After fighting the neighbors of a proposed condominium complex on Valencia Street for more than three years, the project’s developer cleared a major hurdle on Thursday night.
The San Francisco Planning Commission voted unanimously to approve Shizuo Holdings Trust’s plan to erect a 12-unit, 55-foot-tall building with 1,740 square feet of retail on the ground floor at 1050 Valencia St. The Liberty Hill Neighborhood Association has led the opposition to the development, as many of its members live in two-story Victorian houses on Hill Street, which is part of the Liberty Hill Historic District.
Even though the project has characteristics the city considers desirable, including two on-site affordable housing units and no off-street parking, it will likely be caught up in appeals. Thursday night’s decision may sound like a victory, but the project’s sponsor wasn’t celebrating.
“This is a big loss for [the Liberty Hill Neighborhood Association], but it is appealable at so many levels,” said Stephen Antonaros, the architect for the developer. The group has already told him it plans to appeal the project to the Board of Supervisors, he said.
Indeed, Peter Heinecke, the association’s vice president, told Mission Local that the group reserves its right to file an appeal.
“I am hopeful that we will be able to make a compromise,” he said. “If we are not able to cooperate, then we might consider an appeal.”
The association is mainly concerned with the building’s aesthetics.
“The community message has been the same: this building is too tall, too dense and incompatible with the neighborhood,” said Risa Teitelbaum, a member of the association.
About 20 people spoke in opposition to the project at Thursday’s meeting, including Hill Street property owners, some Valencia Street business owners and former Board of Appeals member Rafael Mandelmann.
However, the group lost support from a key business. Eileen Hassi, the owner of Ritual Roasters, which is on the same block, took back her signature on the opposition’s petition after attending an informational meeting with the neighborhood group a few weeks ago.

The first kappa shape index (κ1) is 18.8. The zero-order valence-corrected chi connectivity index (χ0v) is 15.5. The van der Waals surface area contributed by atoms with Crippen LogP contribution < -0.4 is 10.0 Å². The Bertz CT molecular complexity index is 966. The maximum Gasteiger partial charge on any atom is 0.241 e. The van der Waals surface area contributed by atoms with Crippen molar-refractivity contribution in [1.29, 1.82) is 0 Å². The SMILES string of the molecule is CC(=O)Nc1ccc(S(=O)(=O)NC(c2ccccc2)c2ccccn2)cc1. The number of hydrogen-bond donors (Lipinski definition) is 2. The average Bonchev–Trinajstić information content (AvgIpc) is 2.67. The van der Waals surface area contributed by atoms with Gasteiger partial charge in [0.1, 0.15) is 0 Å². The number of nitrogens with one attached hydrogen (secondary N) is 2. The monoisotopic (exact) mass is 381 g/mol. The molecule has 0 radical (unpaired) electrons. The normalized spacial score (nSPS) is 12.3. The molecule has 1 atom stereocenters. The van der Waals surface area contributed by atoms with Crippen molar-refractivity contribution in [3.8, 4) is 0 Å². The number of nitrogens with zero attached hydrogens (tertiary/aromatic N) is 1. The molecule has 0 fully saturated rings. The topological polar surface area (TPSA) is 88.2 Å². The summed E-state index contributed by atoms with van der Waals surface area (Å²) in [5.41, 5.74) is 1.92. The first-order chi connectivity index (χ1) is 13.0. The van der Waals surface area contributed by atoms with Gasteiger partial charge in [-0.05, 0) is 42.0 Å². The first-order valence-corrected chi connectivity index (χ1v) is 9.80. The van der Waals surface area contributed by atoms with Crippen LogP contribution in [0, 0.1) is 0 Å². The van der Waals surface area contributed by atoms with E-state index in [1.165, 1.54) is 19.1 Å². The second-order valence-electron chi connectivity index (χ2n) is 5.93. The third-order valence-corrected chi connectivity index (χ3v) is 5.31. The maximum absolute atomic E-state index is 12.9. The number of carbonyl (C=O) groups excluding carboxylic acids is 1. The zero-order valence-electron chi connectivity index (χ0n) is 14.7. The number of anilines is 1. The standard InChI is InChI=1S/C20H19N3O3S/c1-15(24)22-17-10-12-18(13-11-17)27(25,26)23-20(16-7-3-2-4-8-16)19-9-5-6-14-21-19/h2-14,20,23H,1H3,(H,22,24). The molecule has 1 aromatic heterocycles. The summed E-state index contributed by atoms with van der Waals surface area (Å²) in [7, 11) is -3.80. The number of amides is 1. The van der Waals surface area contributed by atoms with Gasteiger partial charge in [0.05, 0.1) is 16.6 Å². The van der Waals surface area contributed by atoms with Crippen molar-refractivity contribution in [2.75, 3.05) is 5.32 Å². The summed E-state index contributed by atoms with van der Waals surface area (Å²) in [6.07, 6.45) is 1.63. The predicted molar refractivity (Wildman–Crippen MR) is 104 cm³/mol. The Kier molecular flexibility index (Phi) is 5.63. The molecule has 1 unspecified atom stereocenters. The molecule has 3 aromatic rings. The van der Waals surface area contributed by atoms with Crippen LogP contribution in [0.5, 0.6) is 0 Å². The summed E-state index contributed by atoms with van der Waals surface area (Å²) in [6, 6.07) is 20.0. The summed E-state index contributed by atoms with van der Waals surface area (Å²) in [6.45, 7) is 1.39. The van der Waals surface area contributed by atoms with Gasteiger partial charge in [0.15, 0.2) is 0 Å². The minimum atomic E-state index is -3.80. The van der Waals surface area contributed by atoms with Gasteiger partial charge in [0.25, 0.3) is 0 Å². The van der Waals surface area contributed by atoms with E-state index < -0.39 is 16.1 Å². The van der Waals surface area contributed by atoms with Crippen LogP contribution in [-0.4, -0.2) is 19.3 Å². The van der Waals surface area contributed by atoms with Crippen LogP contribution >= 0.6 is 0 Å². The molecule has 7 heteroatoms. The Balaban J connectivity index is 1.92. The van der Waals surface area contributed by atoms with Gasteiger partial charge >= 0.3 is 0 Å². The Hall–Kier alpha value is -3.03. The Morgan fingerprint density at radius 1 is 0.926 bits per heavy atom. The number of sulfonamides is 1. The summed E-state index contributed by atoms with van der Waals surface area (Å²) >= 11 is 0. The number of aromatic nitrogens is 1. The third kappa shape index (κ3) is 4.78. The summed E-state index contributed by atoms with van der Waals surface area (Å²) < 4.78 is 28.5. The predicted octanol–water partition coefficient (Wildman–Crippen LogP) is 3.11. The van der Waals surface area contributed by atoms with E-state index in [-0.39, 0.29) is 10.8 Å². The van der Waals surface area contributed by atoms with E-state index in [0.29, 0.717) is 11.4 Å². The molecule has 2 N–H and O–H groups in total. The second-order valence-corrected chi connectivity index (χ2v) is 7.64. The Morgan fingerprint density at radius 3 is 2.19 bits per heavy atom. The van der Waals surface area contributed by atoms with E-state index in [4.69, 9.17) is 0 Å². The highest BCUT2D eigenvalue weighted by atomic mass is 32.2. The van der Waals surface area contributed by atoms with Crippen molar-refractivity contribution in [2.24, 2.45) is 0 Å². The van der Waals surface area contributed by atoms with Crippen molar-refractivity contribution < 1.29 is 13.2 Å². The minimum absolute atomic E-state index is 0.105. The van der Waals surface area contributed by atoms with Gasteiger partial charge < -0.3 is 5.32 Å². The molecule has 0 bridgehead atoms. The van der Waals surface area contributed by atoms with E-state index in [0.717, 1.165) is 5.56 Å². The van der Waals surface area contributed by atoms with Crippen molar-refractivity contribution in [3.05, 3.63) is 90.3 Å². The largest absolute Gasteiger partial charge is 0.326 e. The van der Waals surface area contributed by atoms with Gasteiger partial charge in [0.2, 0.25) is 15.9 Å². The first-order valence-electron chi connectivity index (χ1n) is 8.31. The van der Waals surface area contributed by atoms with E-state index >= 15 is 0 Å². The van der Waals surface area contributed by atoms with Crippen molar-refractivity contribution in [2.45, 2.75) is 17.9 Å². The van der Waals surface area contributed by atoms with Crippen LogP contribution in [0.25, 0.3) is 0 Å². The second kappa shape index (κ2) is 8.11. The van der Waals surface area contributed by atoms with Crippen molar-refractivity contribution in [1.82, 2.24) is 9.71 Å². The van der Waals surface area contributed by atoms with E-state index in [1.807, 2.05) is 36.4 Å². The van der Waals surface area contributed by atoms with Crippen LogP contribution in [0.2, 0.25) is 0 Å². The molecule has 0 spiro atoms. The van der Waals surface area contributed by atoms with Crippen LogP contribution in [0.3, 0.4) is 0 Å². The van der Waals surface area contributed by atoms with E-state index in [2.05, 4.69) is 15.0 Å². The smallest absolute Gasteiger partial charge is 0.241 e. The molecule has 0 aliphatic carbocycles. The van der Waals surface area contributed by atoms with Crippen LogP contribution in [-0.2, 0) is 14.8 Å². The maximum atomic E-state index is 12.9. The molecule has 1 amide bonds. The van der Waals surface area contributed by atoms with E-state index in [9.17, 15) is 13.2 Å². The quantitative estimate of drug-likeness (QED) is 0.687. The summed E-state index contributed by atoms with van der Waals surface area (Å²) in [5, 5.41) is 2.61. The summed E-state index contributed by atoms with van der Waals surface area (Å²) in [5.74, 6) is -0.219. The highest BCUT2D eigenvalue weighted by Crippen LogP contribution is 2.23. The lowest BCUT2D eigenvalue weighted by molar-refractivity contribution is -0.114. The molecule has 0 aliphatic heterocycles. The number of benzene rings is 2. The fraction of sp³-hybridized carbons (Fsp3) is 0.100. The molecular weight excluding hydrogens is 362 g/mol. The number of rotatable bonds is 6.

“After last night’s meeting, I can’t associate myself or my business with the views of the LHNA,” she wrote on the petition’s website. “They create a hostile environment and made it nearly impossible for neighbors to get information about the project or share views that are different from those of the LHNA.”
A handful of people spoke in favor of the project, including Tim Colen, the executive director of the San Francisco Housing Action Coalition, who argued that the development couldn’t be a better fit for Valencia Street.
The project would dedicate two units as below market rate to meet the city’s affordable housing requirement, it would be right at the height limit of 55 feet, and it would not include onsite parking, meeting the city’s transit-first policy, which discourages driving.
“They’ve done everything the city says it wants,” Colen said. “It’s up to you to stand up for it.”
The commissioners agreed, though not without reservations. Commissioner Michael Antonini expressed skepticism that the lack of parking would work.
“It’s what staff wants, but some of the neighbors know realistically that they are going to be competing for parking,” he said.
As part of the approval, the Commission suggested that the developer work with its next-door neighbor, the Marsh Theater, whose members are worried that they will lose natural light and ventilation because the proposed development’s five stories are three stories taller than their building.
The project could well end up at another hearing, because the commissioners asked the developer to make the rear yard less intrusive. The developer feared this would open another avenue for an appeal.
He didn’t get any sympathy from the commissioners.
“There are going to be appeals no matter what,” Commissioner Hayashi Sugaya said. “If it takes a variance to get a better project, then I would encourage you to take that on.”